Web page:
Subject(s)
Antiviral Agents/pharmacology , COVID-19/drug therapy , Deoxy Sugars/pharmacology , Mannans/pharmacology , Plant Extracts/pharmacology , SARS-CoV-2/drug effects , Seaweed , Antiviral Agents/therapeutic use , Aquatic Organisms , Deoxy Sugars/therapeutic use , Humans , Mannans/therapeutic use , Plant Extracts/therapeutic use , Protein Binding/drug effects , Spike Glycoprotein, Coronavirus/drug effects , Structure-Activity Relationship
16.
Phys Chem Chem Phys ; 23(27): 14873-14888, 2021 Jul 14.
Article in English | MEDLINE | ID: covidwho-1541260

ABSTRACT

The COVID-19 disease caused by the virus SARS-CoV-2, first detected in December 2019, is still emerging through virus mutations. Although almost under control in some countries due to effective vaccines that are mitigating the worldwide pandemic, the urgency to develop additional vaccines and therapeutic treatments is imperative. In this work, the natural polyphenols corilagin and 1,3,6-tri-O-galloy-ß-d-glucose (TGG) are investigated to determine the structural basis of inhibitor interactions as potential candidates to inhibit SARS-CoV-2 viral entry into target cells. First, the therapeutic potential of the ligands are assessed on the ACE2/wild-type RBD. We first use molecular docking followed by molecular dynamics, to take into account the conformational flexibility that plays a significant role in ligand binding and that cannot be captured using only docking, and then analyze more precisely the affinity of these ligands using MMPBSA binding free energy. We show that both ligands bind to the ACE2/wild-type RBD interface with good affinities which might prevent the ACE2/RBD association. Second, we confirm the potency of these ligands to block the ACE2/RBD association using a combination of surface plasmon resonance and biochemical inhibition assays. These experiments confirm that TGG and, to a lesser extent, corilagin, inhibit the binding of RBD to ACE2. Both experiments and simulations show that the ligands interact preferentially with RBD, while weak binding is observed with ACE2, hence, avoiding potential physiological side-effects induced by the inhibition of ACE2. In addition to the wild-type RBD, we also study numerically three RBD mutations (E484K, N501Y and E484K/N501Y) found in the main SARS-CoV-2 variants of concerns. We find that corilagin could be as effective for RBD/E484K but less effective for the RBD/N501Y and RBD/E484K-N501Y mutants, while TGG strongly binds at relevant locations to all three mutants, demonstrating the significant interest of these molecules as potential inhibitors for variants of SARS-CoV-2.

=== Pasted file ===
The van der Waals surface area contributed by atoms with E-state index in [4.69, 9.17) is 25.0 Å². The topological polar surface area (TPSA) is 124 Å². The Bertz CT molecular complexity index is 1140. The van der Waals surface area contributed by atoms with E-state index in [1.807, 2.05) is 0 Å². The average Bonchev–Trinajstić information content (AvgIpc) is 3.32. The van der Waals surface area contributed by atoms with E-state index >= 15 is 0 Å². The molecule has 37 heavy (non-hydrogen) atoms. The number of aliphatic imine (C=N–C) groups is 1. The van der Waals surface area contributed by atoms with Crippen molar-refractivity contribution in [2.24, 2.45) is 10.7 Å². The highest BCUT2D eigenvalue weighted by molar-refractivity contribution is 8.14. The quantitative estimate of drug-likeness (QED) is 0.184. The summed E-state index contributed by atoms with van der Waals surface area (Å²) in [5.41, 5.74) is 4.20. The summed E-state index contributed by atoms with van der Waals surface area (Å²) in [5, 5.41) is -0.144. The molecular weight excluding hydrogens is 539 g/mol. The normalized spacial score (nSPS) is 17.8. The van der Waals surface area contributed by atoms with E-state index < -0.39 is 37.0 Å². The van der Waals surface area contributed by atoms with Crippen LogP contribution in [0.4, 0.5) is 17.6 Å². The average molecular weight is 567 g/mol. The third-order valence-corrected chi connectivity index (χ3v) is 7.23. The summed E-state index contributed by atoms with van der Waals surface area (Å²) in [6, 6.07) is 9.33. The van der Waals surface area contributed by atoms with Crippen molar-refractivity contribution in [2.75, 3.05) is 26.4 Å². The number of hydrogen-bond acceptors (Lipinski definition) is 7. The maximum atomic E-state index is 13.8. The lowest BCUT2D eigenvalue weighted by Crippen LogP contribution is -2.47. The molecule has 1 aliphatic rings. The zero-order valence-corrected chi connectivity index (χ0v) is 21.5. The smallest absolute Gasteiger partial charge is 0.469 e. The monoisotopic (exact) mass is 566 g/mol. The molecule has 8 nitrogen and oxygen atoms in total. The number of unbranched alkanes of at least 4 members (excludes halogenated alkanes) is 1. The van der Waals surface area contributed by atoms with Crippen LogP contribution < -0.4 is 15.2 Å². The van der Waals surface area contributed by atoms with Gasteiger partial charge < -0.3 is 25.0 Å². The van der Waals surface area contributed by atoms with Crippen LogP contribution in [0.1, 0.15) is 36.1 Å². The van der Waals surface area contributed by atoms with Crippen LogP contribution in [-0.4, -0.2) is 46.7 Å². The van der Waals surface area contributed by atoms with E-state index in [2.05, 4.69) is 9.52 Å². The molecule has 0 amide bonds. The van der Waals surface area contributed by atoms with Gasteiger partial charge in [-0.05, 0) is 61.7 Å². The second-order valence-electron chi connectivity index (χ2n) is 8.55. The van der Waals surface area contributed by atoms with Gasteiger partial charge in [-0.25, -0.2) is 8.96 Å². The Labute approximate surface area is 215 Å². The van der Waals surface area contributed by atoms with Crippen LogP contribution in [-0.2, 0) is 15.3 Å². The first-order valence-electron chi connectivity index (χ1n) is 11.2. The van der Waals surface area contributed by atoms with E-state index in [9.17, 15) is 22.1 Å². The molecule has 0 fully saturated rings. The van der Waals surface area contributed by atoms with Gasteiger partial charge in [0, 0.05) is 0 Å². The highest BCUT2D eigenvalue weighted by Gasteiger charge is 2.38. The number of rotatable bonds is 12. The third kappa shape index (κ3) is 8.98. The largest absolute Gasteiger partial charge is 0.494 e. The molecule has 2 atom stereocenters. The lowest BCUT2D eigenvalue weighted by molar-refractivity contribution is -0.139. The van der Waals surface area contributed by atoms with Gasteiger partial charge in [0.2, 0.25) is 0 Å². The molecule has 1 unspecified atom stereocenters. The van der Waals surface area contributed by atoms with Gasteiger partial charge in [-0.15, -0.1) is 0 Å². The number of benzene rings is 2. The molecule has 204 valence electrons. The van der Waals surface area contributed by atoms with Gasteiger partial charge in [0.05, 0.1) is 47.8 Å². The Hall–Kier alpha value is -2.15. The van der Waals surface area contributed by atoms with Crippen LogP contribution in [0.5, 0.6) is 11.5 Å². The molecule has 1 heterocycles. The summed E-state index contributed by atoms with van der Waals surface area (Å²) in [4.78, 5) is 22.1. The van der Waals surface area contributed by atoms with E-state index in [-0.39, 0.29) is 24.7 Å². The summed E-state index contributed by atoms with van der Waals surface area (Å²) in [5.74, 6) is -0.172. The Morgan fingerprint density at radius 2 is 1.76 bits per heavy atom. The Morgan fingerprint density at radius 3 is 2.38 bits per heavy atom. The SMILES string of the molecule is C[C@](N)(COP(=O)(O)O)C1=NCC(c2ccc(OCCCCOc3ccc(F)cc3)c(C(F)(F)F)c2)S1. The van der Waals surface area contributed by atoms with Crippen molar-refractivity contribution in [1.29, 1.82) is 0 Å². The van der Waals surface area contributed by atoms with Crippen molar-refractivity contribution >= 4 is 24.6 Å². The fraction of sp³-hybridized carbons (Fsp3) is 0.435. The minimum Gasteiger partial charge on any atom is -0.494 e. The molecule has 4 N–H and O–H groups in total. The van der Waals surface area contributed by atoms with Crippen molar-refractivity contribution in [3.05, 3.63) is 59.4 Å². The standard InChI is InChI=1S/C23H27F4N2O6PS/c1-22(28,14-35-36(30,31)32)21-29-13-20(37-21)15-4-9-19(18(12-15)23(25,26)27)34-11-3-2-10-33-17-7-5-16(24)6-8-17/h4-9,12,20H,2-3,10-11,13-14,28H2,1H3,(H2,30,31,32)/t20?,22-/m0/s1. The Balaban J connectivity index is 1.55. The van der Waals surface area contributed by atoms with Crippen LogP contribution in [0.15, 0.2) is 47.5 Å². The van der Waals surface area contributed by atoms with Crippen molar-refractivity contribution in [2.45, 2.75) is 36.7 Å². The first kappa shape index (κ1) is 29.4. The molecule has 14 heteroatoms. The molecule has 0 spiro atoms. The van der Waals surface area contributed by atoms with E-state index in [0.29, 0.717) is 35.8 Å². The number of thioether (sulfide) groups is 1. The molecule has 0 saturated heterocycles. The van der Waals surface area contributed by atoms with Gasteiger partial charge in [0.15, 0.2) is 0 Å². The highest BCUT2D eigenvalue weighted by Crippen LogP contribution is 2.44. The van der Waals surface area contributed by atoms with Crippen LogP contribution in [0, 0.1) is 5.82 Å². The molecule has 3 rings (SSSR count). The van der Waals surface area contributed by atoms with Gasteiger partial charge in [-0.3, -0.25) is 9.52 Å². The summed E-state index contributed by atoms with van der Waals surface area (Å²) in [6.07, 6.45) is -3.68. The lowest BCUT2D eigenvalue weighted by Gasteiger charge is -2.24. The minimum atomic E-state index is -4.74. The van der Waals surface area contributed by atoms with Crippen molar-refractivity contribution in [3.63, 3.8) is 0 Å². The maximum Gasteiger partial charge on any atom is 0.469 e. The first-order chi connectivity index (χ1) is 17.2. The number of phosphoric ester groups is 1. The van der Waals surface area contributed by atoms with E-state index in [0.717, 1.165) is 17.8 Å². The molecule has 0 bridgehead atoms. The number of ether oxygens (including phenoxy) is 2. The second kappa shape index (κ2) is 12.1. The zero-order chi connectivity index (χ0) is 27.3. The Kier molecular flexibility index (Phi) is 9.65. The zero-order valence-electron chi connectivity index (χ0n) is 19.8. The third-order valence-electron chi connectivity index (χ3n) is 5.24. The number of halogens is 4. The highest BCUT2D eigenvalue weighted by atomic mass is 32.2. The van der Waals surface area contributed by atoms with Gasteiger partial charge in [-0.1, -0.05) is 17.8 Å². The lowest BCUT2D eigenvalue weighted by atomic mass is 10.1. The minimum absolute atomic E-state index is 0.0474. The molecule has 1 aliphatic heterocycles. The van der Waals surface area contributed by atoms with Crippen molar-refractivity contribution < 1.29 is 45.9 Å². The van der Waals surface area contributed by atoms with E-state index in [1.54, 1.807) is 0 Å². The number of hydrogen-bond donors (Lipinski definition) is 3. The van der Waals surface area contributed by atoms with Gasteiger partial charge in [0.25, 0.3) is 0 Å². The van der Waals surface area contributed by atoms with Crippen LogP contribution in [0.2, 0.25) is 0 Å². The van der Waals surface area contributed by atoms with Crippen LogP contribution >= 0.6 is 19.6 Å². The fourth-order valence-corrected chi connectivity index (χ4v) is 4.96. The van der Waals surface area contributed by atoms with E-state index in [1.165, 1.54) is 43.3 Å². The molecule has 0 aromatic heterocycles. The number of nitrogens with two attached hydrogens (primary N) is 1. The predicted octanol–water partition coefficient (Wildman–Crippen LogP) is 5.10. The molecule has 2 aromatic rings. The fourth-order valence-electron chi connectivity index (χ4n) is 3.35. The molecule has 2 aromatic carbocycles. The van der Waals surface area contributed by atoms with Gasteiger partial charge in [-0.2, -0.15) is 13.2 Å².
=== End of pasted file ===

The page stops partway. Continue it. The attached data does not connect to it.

Subject(s)
Antiviral Agents/chemistry , Gallic Acid/analogs & derivatives , Glucose/analogs & derivatives , Glucosides/chemistry , Hydrolyzable Tannins/chemistry , SARS-CoV-2/drug effects , Angiotensin-Converting Enzyme 2/chemistry , Angiotensin-Converting Enzyme 2/metabolism , Binding Sites , Gallic Acid/chemistry , Glucose/chemistry , Humans , Molecular Docking Simulation , Molecular Dynamics Simulation , Mutation , Protein Binding/drug effects , Protein Interaction Domains and Motifs/genetics , SARS-CoV-2/chemistry , SARS-CoV-2/genetics , Spike Glycoprotein, Coronavirus/chemistry , Spike Glycoprotein, Coronavirus/genetics , Spike Glycoprotein, Coronavirus/metabolism , Virus Internalization/drug effects